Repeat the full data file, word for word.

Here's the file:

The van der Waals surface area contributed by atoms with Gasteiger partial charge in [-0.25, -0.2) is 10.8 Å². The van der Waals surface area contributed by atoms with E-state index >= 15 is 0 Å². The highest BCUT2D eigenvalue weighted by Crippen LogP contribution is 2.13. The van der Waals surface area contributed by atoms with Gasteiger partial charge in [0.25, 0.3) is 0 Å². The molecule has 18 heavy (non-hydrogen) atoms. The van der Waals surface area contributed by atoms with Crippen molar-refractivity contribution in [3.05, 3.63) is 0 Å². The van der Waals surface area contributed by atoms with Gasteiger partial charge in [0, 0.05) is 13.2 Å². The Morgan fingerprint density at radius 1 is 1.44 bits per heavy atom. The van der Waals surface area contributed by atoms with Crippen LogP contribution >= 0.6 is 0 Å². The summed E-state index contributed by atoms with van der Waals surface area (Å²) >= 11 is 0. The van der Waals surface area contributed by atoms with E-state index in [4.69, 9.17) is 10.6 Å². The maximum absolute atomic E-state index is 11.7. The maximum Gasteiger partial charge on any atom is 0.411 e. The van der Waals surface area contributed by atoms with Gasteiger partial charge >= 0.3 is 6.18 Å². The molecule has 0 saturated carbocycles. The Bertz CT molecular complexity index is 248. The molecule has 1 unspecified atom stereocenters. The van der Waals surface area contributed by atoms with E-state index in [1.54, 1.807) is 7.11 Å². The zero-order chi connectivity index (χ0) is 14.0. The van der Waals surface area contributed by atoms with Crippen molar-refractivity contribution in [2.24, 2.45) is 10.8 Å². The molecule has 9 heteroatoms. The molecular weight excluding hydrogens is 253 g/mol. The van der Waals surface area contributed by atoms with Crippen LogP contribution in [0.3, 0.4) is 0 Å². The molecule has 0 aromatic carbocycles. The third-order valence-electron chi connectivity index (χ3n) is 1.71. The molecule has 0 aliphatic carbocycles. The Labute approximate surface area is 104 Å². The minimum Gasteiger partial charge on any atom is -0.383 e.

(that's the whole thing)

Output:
The van der Waals surface area contributed by atoms with Gasteiger partial charge in [-0.25, -0.2) is 10.8 Å². The van der Waals surface area contributed by atoms with E-state index >= 15 is 0 Å². The highest BCUT2D eigenvalue weighted by Crippen LogP contribution is 2.13. The van der Waals surface area contributed by atoms with Gasteiger partial charge in [0.25, 0.3) is 0 Å². The molecule has 18 heavy (non-hydrogen) atoms. The van der Waals surface area contributed by atoms with Crippen molar-refractivity contribution in [3.05, 3.63) is 0 Å². The van der Waals surface area contributed by atoms with Gasteiger partial charge in [0, 0.05) is 13.2 Å². The Morgan fingerprint density at radius 1 is 1.44 bits per heavy atom. The van der Waals surface area contributed by atoms with Crippen LogP contribution >= 0.6 is 0 Å². The summed E-state index contributed by atoms with van der Waals surface area (Å²) >= 11 is 0. The van der Waals surface area contributed by atoms with E-state index in [4.69, 9.17) is 10.6 Å². The maximum absolute atomic E-state index is 11.7. The maximum Gasteiger partial charge on any atom is 0.411 e. The van der Waals surface area contributed by atoms with Gasteiger partial charge >= 0.3 is 6.18 Å². The molecule has 0 saturated carbocycles. The Bertz CT molecular complexity index is 248. The molecule has 1 unspecified atom stereocenters. The van der Waals surface area contributed by atoms with E-state index in [1.54, 1.807) is 7.11 Å². The zero-order chi connectivity index (χ0) is 14.0. The van der Waals surface area contributed by atoms with Crippen molar-refractivity contribution in [2.24, 2.45) is 10.8 Å². The molecule has 9 heteroatoms. The molecular weight excluding hydrogens is 253 g/mol. The van der Waals surface area contributed by atoms with Crippen LogP contribution in [0.3, 0.4) is 0 Å². The molecule has 0 aromatic carbocycles. The third-order valence-electron chi connectivity index (χ3n) is 1.71. The molecule has 0 aliphatic carbocycles. The Labute approximate surface area is 104 Å². The minimum Gasteiger partial charge on any atom is -0.383 e.